One argument I have heard for saving money is that we need to be good stewards of what God has given us. That might be right, but I’m really not sure the Bible says that anywhere. Honestly all I can think of that comes close to that are parables about stewards intended to make various points (usually not related to money at all). I’d be open to hearing if there’s something I’m missing that proves that point.

The other argument I’ve heard for saving money is the Proverb about the Ant.

Go to the Ant, O sluggard; consider her ways, and be wise. Without having any chief, officer or ruler, she prepares her bread in summer and gathers her food in harvest. (Proverbs 6:6)

The ant may very well store up food for herself, but that’s not really the point of the proverb. The point is that we should be diligent like the ant and not be a sluggard. I don’t see it as making any point about how we should deal with possessions.

I welcome any thoughts, agreements, disagreements, additions, questions. This is a topic that affects us all, and I’d obviously like to get it right and I’m sure you would too. 🙂

– Laura Anne

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6 thoughts on “There Your Heart Will Be Also (Part 2)

  1. I’m enjoying all of your thoughts on this topic immensely. (Happy you’re blogging again too!) Was just curious, what do you think about the “Proverbs 31 woman”- would that possibly add anything to the discussion of “storing up”? A read-through of the entire passage might help you get the impression I’m feeling there, that she is a prepared woman with “things” (whatever that means) prepared for the future, but maybe this verse particularly hits on that?

    “She is not afraid of snow for her household,
    for all her household are clothed in scarlet.”
    (Proverbs 31:21 ESV)

    I’m not sure if this is actually relevant or not, so you can say so if you think it isn’t. 🙂

    • Whoa now! You weren’t supposed to make the questions so difficult. 🙂 I like that observation though. Let me think on that a bit and get back with you. Meanwhile, if anyone else has thoughts about this, feel free to respond.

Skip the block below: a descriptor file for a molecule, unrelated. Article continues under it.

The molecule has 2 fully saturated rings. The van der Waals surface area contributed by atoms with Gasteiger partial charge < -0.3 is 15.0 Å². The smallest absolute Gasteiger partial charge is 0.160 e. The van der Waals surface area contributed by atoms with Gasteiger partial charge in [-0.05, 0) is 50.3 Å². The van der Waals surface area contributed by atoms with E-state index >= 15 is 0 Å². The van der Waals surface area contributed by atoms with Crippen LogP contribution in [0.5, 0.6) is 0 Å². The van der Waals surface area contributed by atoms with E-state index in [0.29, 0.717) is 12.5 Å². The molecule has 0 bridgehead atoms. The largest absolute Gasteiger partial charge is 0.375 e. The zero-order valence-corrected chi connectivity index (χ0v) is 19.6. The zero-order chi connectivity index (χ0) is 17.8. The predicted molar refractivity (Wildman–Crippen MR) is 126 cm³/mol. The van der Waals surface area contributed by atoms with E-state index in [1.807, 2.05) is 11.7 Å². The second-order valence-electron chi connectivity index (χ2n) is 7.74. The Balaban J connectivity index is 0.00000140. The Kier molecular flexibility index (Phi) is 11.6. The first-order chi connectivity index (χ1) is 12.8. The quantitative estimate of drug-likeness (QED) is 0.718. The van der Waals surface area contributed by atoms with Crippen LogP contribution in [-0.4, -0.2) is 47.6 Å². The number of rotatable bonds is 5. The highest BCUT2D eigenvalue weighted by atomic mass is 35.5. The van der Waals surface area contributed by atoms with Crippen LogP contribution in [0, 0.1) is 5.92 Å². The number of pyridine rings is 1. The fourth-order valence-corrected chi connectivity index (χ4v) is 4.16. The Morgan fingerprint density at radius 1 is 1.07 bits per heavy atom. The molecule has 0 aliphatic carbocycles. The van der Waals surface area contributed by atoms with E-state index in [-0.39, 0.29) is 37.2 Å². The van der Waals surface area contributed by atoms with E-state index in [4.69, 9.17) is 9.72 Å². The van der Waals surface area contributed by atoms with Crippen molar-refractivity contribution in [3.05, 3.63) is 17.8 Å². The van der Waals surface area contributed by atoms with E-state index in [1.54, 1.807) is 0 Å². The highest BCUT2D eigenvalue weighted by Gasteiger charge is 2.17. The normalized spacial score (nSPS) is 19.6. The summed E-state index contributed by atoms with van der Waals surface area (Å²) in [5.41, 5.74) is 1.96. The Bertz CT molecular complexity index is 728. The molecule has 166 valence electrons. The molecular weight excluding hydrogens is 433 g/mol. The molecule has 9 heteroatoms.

• One quick thought is that I’ve always sensed some kind of shift in the definition of blessing when Jesus comes along. Seems like all the prominent OT characters were very blessed with riches (livestock and servants, etc.) and you see prosperity put forward as a reward for righteousness in quite a few places in the OT. But then Jesus comes along and rocks everyone’s world by saying that you’re actually blessed if you’re poor because you get the kingdom of heaven. James says the same thing: “Has not God chosen the poor of this world to be rich in faith and heirs of the kingdom which he has promised to those who love him?” I don’t know if that fully answers it, but maybe it’s a start?

  2. Here’s a better answer: The Proverbs 31 woman is a very diligent and industrious woman, and those things are encouraged in the NT too. In 1 and 2 Thessalonians Paul wanted people to work so that they would not be a burden on people, not be in need, and not eat anyone’s bread without paying for it. The proverbs 31 woman was diligent to the point that she was not going to be in need, but she also gave to the poor (verse 20), which makes me think of Ephesians 4:28, “Let the thief no longer steal, but rather let him labor, doing honest work with his own hands, so that he may have something to share with anyone in need.” It is one thing to have an income because of your diligence and industry that makes you “not afraid of snow for your household,” and able to “reach out your hand to the poor.” Saving up money for the future is a different thing and maybe not necessarily a part of that.